Finally, I am not so naïve as to believe that the SCOTUS is "immune to politics". It is precisely because it is political that it is essential that another Justice who bases his/her judgments **on the Constitution** is quickly chosen to replace Mrs. Ginsburg. And, by the way, I never assumed Kavanaugh was "anti-womens' rights", just the opposite provided, of course, that they do not infringe the Constitution!

I hope you and yours enjoy a super Xmas.

JK, I enjoyed that one!

The executive appointing the judges?

Never been sure how that one flew under the radar of the constitution.

I mean, wtf is that all about? It's nuts. Separation of powers, anyone?

And when the US applies to join the EU y'all will have to ditch that anti-enlightenment nonsense otherwise Brussels will have to slap you down, like they just did with Poland.


It is the "Enlightenment" that may have baked in the defect that is causing the crack up of Western culture.

House controls the purse and statutes originate there SoD. Senate considers whatever the House has originated, reconciles to conform any portending/complicating issues and also, has the power of confirming cabinet appointees and judges. The Courts of Justice are a function of the Executive and the Executive commands the armed forces - back then there was great concern about "standing armies" You do remember SoD, "quartering troops" the way your side did made things complicated for the citizenry?

Its actually pretty simple if you've ever bothered to read Miracle at Philadelphia by Catherine Drinker Bowen.

"The Courts of Justice are a function of the Executive" - JK


"Montesquieu did actually specify that the independence of the judiciary has to be real, and not merely apparent.[13] The judiciary was generally seen as the most important of the three powers, independent and unchecked,[14] while also likely to claim to be the least dangerous one.[13]"

"Were it (the judiciary) joined to the executive power, the judge might behave with violence and oppression." - Montesquieu

I would say "Madison's expediency" is the very source in the framing if the US Constitution that is it's undoing in this respect ...

"Some deviations, therefore, from the principle must be admitted. In the constitution of the judiciary department in particular, it might be inexpedient to insist rigorously on the principle: first, because peculiar qualifications being essential in the members, the primary consideration ought to be to select that mode of choice which best secures these qualifications; secondly, because the permanent tenure by which the appointments are held in that department, must soon destroy all sense of dependence on the authority conferring them." - Madison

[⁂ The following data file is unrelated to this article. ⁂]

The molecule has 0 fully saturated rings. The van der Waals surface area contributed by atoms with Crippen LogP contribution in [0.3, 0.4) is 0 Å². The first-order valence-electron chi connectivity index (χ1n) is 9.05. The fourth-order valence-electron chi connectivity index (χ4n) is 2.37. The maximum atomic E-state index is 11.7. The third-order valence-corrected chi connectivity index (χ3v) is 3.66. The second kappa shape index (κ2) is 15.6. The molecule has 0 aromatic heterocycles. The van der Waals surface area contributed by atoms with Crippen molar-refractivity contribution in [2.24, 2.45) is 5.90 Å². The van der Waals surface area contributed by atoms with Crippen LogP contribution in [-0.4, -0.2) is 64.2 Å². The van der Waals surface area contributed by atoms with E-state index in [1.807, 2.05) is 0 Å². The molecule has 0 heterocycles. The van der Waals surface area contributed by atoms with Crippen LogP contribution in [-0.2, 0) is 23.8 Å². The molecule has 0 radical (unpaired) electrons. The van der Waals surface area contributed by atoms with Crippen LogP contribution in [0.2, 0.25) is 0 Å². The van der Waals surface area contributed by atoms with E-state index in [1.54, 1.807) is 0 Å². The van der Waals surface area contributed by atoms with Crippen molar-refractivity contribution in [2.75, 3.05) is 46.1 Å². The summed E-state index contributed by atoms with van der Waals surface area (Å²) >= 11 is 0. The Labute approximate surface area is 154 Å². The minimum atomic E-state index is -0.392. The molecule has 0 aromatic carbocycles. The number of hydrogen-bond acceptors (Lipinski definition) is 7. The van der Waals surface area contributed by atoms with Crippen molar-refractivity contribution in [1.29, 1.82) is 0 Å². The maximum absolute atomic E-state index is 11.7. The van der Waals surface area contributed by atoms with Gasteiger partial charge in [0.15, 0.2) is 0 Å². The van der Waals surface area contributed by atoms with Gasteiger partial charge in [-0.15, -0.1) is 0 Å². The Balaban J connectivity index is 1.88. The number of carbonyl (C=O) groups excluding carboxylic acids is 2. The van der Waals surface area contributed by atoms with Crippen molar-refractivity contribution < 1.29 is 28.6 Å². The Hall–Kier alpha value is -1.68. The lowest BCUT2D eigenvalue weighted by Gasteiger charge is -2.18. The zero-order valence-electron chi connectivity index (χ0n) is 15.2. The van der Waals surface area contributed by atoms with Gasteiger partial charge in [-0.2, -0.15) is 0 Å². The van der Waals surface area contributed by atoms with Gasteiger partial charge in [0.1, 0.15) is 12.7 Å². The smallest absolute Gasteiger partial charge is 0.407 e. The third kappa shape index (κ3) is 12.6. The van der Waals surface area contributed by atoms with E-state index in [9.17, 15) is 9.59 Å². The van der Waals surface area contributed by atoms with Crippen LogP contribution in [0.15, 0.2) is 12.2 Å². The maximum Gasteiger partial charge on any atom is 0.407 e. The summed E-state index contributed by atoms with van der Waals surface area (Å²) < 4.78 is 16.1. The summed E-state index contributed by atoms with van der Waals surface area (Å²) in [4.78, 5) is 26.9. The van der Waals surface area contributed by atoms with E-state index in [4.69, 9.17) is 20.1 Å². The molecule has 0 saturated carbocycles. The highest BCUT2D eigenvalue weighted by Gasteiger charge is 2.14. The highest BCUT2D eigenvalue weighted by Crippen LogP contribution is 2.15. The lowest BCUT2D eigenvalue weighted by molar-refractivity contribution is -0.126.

Well Madison has clearly been proved wrong. The "qualifications and permanent tenure" safeguards doesn't seem to stop the executive going into a frenzy of "let's fix the jury" opportunism everytime a judge pops his or her clogs or retires.

You can't give the bastards an inch - they will take it a mile.

Montesquieu knew that. Madison didn't.

EU 1, USA 0.



I particularly dislike Farage because he's a smarmy opportunist who works with extreme nationalists and others in countries beside the UK. Besides campaigning with Trump, he also made trouble, and a tidy sum, lending support to a ridiculous movement for California to secede from the union. He's probably mixed up with Wikileaks and Russian propagandists and is a prime example of what's wrong with politics in the West: There are too many cynical con men on the make, posing as leaders of contrived social movements, making money and grabbing power at any cost to politics, government and society. Ann Coulter and her like are the pundit equivalents. It's highly instructive that she, Rush Limbaugh, Fox and Friends and others can dictate policy to Trump. There's a twist Orwell didn't foresee!